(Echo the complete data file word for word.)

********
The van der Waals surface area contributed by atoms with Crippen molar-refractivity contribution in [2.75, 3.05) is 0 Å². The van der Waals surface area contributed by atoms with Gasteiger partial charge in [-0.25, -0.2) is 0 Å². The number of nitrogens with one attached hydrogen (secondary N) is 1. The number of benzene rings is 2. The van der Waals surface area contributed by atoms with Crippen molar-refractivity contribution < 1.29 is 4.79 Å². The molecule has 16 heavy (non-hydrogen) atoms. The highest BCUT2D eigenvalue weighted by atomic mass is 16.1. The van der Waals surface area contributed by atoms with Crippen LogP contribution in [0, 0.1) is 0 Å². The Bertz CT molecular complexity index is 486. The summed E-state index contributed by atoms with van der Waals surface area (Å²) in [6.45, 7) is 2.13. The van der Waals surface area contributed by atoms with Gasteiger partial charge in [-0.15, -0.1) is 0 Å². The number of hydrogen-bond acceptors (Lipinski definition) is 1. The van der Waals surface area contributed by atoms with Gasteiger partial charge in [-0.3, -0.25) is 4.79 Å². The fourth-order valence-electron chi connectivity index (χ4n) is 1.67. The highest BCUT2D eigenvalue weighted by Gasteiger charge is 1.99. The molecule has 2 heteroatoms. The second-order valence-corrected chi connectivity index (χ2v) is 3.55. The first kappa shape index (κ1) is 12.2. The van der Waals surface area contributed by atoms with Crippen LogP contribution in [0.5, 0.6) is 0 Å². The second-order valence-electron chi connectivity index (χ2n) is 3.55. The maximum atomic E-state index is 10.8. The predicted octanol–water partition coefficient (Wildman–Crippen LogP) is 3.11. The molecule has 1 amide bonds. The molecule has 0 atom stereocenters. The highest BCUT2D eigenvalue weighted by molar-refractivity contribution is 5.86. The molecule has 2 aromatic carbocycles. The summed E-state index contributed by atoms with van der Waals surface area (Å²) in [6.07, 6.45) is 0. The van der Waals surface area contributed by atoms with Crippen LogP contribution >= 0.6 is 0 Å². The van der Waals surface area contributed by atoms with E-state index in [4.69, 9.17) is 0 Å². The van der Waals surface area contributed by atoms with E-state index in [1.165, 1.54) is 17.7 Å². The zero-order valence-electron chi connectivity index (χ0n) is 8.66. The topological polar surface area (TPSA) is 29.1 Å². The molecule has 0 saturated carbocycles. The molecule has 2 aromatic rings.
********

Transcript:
The van der Waals surface area contributed by atoms with Crippen molar-refractivity contribution in [2.75, 3.05) is 0 Å². The van der Waals surface area contributed by atoms with Gasteiger partial charge in [-0.25, -0.2) is 0 Å². The number of nitrogens with one attached hydrogen (secondary N) is 1. The number of benzene rings is 2. The van der Waals surface area contributed by atoms with Crippen molar-refractivity contribution < 1.29 is 4.79 Å². The molecule has 16 heavy (non-hydrogen) atoms. The highest BCUT2D eigenvalue weighted by atomic mass is 16.1. The van der Waals surface area contributed by atoms with Crippen LogP contribution in [0, 0.1) is 0 Å². The Bertz CT molecular complexity index is 486. The summed E-state index contributed by atoms with van der Waals surface area (Å²) in [6.45, 7) is 2.13. The van der Waals surface area contributed by atoms with Gasteiger partial charge in [-0.15, -0.1) is 0 Å². The number of hydrogen-bond acceptors (Lipinski definition) is 1. The van der Waals surface area contributed by atoms with Gasteiger partial charge in [-0.3, -0.25) is 4.79 Å². The fourth-order valence-electron chi connectivity index (χ4n) is 1.67. The highest BCUT2D eigenvalue weighted by Gasteiger charge is 1.99. The molecule has 2 heteroatoms. The second-order valence-corrected chi connectivity index (χ2v) is 3.55. The first kappa shape index (κ1) is 12.2. The van der Waals surface area contributed by atoms with Crippen LogP contribution in [0.5, 0.6) is 0 Å². The second-order valence-electron chi connectivity index (χ2n) is 3.55. The maximum atomic E-state index is 10.8. The predicted octanol–water partition coefficient (Wildman–Crippen LogP) is 3.11. The molecule has 1 amide bonds. The molecule has 0 atom stereocenters. The highest BCUT2D eigenvalue weighted by molar-refractivity contribution is 5.86. The molecule has 2 aromatic carbocycles. The summed E-state index contributed by atoms with van der Waals surface area (Å²) in [6.07, 6.45) is 0. The van der Waals surface area contributed by atoms with Crippen LogP contribution >= 0.6 is 0 Å². The van der Waals surface area contributed by atoms with E-state index in [4.69, 9.17) is 0 Å². The van der Waals surface area contributed by atoms with E-state index in [1.165, 1.54) is 17.7 Å². The zero-order valence-electron chi connectivity index (χ0n) is 8.66. The topological polar surface area (TPSA) is 29.1 Å². The molecule has 0 saturated carbocycles. The molecule has 2 aromatic rings.